The Three Angels of the Apocalypse

According to Revelation 14, all those who do not "follow the Lamb" will eventually find themselves worshiping the beast.

J.R. Spangler is editor of Ministry.

In sending forth this first in a series of articles exploring the meaning of Revelation 14:9-12, I am well aware of the fact that there are those who feel that much, if not all, of the book of Revelation is so mysteriously symbolic that it cannot be understood. It is true that the book—especially the symbolism of the beast, his image, and his mark has puzzled Bible students for centuries, and from a human viewpoint it is easy to sympathize with those who feel that Revelation is difficult or impossible to understand, since much of it is written in symbolic language.

Yet the introductory verses announce that the Apocalypse is a revelation of Jesus Christ, not an incomprehensible puzzle. Furthermore, a blessing is promised those who read, hear, and keep those things found in this prophetic book (see chap. 1:1, 3). A similar blessing appears also in its climactic closing chapter: "Behold, I come quickly: blessed is he that keepeth the sayings of the prophecy of this book" (chap. 22:7). In order for a person to be blessed be cause he reads, hears, and keeps the sayings of the prophecies of "this book," he obviously must have an understanding of what he reads, hears, and keeps. Surely it is not presumptuous to believe that the prophecies and messages between the opening and closing blessings are understandable under the direction and aid of the Holy Spirit.

Even in connection with the puzzling beast symbolism, chapter 15:2, 3 declares that those who gain "the victory over the beast, and over his image, and over his mark, and over the number of his name" stand on the sea of glass singing the song of Moses and the song of the Lamb. It's a bit difficult to imagine such a group who have gotten victory over the beast and all that goes with it, and who even sing about it, and yet who are totally ignorant of the meaning of it all!

It is also rather curious that John, in his closing testimony, gives a severe warning against anyone who would add to or take away from the prophecies of this book. It almost seems as if, looking down through the future's halls, he anticipated those who would claim that Revelation is mysterious and incomprehensible. Such an attitude, it seems to me, takes away from the great truths God has in this book for the church in these latter days.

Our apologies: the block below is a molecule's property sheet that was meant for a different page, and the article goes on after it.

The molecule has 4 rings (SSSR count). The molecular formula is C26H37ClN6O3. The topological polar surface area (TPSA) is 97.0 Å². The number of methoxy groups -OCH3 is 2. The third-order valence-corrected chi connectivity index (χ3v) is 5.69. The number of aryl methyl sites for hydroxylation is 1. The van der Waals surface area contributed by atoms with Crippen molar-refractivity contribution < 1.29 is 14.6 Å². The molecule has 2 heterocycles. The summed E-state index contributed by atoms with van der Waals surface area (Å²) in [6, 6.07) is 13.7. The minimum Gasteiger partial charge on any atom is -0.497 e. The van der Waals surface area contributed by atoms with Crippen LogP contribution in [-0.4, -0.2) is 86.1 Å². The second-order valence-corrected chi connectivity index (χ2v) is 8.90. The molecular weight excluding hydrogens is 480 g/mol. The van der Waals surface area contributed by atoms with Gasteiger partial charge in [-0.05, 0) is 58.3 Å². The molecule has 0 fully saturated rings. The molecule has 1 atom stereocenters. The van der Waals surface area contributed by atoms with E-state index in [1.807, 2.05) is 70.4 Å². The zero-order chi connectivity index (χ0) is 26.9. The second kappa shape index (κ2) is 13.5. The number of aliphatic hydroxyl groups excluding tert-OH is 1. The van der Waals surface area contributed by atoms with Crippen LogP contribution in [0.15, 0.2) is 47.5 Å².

Finally, John closes Revelation with the thought that our Lord, the One who is the central theme of the book, has here given His testimony (see chap. 22:20). Surely His witness and His testimony are not only true and reliable, but comprehensible.

Bible students who agree that Revelation's prophecies contain important in formation that the church today can interpret and understand under the guidance of the Holy Spirit are nevertheless awed by chapter 14:9-12 because of the severity of its language. It is perhaps the most fearful denunciation to be found in Scripture, and this fact itself is a good reason to believe that we can understand its meaning. Would a God of infinite love give a warning message of such awful magnitude and such terrifying consequences if His servants are in capable of understanding its meaning? He would never require His people to avoid worship of the beast, nor threaten dire punishment for failure to obey, knowing they could never understand the symbols sufficiently to be obedient. It may be added that the tremendously negative aspects of this passage imply the existence of an equally tremendous positive truth. Counterfeit $20 notes are proof of the existence of the genuine; no one produces counterfeit four-dollar notes! And the more marvelous the right way is, the more awful is the wrong!

It is true the warning is couched in somewhat mysterious terms. But before we dismiss it, we should recall that Noah's warning of a coming flood undoubtedly was labeled mysterious by the vast majority of his hearers. For a man to preach a world catastrophe in the form of a devastating flood seemed not only mysterious but ridiculous in those stormless, rain-free years! Attitudes toward Noah's warning probably differed little from current attitudes toward attempts to decipher and preach the meaning of chapter 14:9-12 for today. Could this be one reason why Jesus declared, "As the days of Noe were, so shall also the coming of the Son of man be" (Matt. 24:37)?

To ignore the warning of chapter 14:9-12 places one in a dangerous position. For whatever the beast power may represent, Revelation is convincingly clear regarding its scope, influence, and final disposition. Let's notice certain characteristics and descriptions of this power.

We have already mentioned John's picture of a victorious group, standing on what appears to him as a sea of glass, singing the song of Moses and the song of the Lamb (see chap. 15:2, 3). These are identified as those who have gained the victory over the beast, his image, his mark, and the number of his name. The importance of this victory includes even more than ultimate deliverance from sin and death. In chapter 16:2, John explains that the first of the seven last plagues just prior to Christ's return falls on those who have the mark of the beast and who worship his image. The ultimate destruction of this power is described in chapters 19:20 and 20:10.